Restorative justice consists of a meeting between the victim, the accused, law enforcement, a facilitator and sometimes affected family members. Everyone shares their experience of the crime and the damage it caused them, then the accused is given the opportunity to share what led to the crime and how they, too, were affected by it. Then the group decides, with input from everyone, what can be done going forward.
Usually restorative justice is used for property damage, theft, or other non-violent crimes. This is a landmark case where it was used successfully in a murder case.
The mediator, Sujatha Baliga, has her own inspiring story of forgiveness and learning to overcome anger. Everyone involved in the case has been touched by the approach.
It's very long, but filled with beautiful quotes like the following:
Ann’s face was covered in bandages, and she was intubated and unconscious, but Andy felt her say, “Forgive him.” His response was immediate. “No,” he said out loud. “No way. It’s impossible.” But Andy kept hearing his daughter’s voice: “Forgive him. Forgive him.”
Four days later, Ann’s condition had not improved, and her parents decided to remove her from life support. Andy says he was in the hospital room praying when he felt a connection between his daughter and Christ; like Jesus on the cross, she had wounds on her head and hand. (Ann had instinctually reached to block the gunshot, and lost fingers.) Ann’s parents strive to model their lives on those of Jesus and St. Augustine, and forgiveness is deep in their creed. “I realized it was not just Ann asking me to forgive Conor, it was Jesus Christ,” Andy recalls. “And I hadn’t said no to him before, and I wasn’t going to start then. It was just a wave of joy, and I told Ann: ‘I will. I will.’ ” Jesus or no Jesus, he says, “what father can say no to his daughter?”
Conor was prone to bursts of irrational rage. Ann never told her parents that he had struck her several times. Michael now feels, with searing regret, that he presented a bad example of bad-tempered behavior. “Conor learned how to be angry” is how he put it to me.
When it was Michael McBride’s turn to speak, sorrow overtook him and he told the group that if he had ever thought his shotgun would have harmed another person, he never would have kept it. Kate Grosmaire didn’t bring it up at the conference, but she says she has thought a lot about that gun. “If that gun had not been in the house, our daughter would be alive,” she told me.
As Conor told the story, Andy’s whole body began to shake. “Let me get this right,” he said, and asked Conor about Ann being on her knees. Baliga remembers Andy’s demeanor at this moment: “Andy is a very gentle person, but there was a way at that moment that he was extremely strong. There was just this incredible force of the strong, protective, powerful father coursing through him.” Conor answered, clarifying precisely how helpless Ann was at the moment he took her life.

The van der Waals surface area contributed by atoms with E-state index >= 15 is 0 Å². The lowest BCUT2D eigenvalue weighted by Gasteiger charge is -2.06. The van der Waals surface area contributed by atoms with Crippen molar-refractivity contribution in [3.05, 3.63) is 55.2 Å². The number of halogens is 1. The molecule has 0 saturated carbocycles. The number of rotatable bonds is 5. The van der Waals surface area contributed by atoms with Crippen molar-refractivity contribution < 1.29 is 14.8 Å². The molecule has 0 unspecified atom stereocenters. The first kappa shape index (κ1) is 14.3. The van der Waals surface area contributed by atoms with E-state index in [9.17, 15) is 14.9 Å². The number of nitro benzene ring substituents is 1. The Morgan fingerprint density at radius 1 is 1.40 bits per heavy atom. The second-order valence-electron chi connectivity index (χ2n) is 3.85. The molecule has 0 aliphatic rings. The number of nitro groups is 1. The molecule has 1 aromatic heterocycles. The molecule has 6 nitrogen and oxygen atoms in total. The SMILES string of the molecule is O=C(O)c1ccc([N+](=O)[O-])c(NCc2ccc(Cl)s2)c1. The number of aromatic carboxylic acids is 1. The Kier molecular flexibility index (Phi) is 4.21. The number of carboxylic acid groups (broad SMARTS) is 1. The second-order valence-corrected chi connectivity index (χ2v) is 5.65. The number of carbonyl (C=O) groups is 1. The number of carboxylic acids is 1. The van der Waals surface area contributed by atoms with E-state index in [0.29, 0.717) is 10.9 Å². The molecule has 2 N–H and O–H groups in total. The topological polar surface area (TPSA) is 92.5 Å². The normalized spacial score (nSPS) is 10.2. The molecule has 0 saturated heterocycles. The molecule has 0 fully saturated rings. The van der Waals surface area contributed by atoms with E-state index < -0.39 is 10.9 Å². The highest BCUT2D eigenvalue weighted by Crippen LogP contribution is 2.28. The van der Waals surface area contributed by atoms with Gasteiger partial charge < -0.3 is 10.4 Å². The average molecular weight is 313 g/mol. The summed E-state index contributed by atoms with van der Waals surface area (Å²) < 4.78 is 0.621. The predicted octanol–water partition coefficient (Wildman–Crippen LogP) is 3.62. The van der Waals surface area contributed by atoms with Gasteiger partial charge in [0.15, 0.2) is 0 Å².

The Grosmaires said they didn’t forgive Conor for his sake but for their own. “Everything I feel, I can feel because we forgave Conor,” Kate said. “Because we could forgive, people can say her name. People can think about my daughter, and they don’t have to think, Oh, the murdered girl. I think that when people can’t forgive, they’re stuck. All they can feel is the emotion surrounding that moment. I can be sad, but I don’t have to stay stuck in that moment where this awful thing happened. Because if I do, I may never come out of it. Forgiveness for me was self-preservation.”
Still, their forgiveness affected Conor, too, and not only in the obvious way of reducing his sentence. “With the Grosmaires’ forgiveness,” he told me, “I could accept the responsibility and not be condemned.” Forgiveness doesn’t make him any less guilty, and it doesn’t absolve him of what he did, but in refusing to become Conor’s enemy, the Grosmaires deprived him of a certain kind of refuge — of feeling abandoned and hated — and placed the reckoning for the crime squarely in his hands.
Kate Grosmaire keeps asking herself if she has really forgiven Conor. “I think about it all the time,” she said. “Is that forgiveness still there? Have I released that debt?” Even as the answer comes back yes, she says, it can’t erase her awareness of what she no longer has. “Forgiving Conor doesn’t change the fact that Ann is not with us. My daughter was shot, and she died. I walk by her empty bedroom at least twice a day.”